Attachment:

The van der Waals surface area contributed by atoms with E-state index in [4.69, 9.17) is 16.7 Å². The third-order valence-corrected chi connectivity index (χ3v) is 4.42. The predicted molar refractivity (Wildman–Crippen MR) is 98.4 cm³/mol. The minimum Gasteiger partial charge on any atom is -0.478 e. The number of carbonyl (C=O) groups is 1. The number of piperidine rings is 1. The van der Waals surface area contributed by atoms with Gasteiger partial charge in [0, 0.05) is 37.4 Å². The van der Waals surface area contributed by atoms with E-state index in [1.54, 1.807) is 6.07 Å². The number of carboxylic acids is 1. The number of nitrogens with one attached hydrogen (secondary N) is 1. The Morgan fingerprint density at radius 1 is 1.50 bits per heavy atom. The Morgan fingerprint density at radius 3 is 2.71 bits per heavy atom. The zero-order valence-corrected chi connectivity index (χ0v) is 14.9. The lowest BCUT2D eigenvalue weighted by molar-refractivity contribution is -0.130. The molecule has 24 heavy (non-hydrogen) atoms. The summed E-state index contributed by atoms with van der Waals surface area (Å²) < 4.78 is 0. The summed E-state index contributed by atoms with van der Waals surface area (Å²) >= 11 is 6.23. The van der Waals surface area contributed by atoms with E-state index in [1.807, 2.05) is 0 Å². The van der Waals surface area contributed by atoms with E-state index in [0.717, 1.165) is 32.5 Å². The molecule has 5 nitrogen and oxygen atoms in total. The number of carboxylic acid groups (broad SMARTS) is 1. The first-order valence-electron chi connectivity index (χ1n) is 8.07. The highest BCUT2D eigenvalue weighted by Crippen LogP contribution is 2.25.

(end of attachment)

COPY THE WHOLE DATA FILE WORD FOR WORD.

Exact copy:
The van der Waals surface area contributed by atoms with E-state index in [4.69, 9.17) is 16.7 Å². The third-order valence-corrected chi connectivity index (χ3v) is 4.42. The predicted molar refractivity (Wildman–Crippen MR) is 98.4 cm³/mol. The minimum Gasteiger partial charge on any atom is -0.478 e. The number of carbonyl (C=O) groups is 1. The number of piperidine rings is 1. The van der Waals surface area contributed by atoms with Gasteiger partial charge in [0, 0.05) is 37.4 Å². The van der Waals surface area contributed by atoms with E-state index in [1.54, 1.807) is 6.07 Å². The number of carboxylic acids is 1. The number of nitrogens with one attached hydrogen (secondary N) is 1. The Morgan fingerprint density at radius 1 is 1.50 bits per heavy atom. The Morgan fingerprint density at radius 3 is 2.71 bits per heavy atom. The zero-order valence-corrected chi connectivity index (χ0v) is 14.9. The lowest BCUT2D eigenvalue weighted by molar-refractivity contribution is -0.130. The molecule has 24 heavy (non-hydrogen) atoms. The summed E-state index contributed by atoms with van der Waals surface area (Å²) < 4.78 is 0. The summed E-state index contributed by atoms with van der Waals surface area (Å²) >= 11 is 6.23. The van der Waals surface area contributed by atoms with E-state index in [1.807, 2.05) is 0 Å². The van der Waals surface area contributed by atoms with E-state index in [0.717, 1.165) is 32.5 Å². The molecule has 5 nitrogen and oxygen atoms in total. The number of carboxylic acid groups (broad SMARTS) is 1. The first-order valence-electron chi connectivity index (χ1n) is 8.07. The highest BCUT2D eigenvalue weighted by Crippen LogP contribution is 2.25.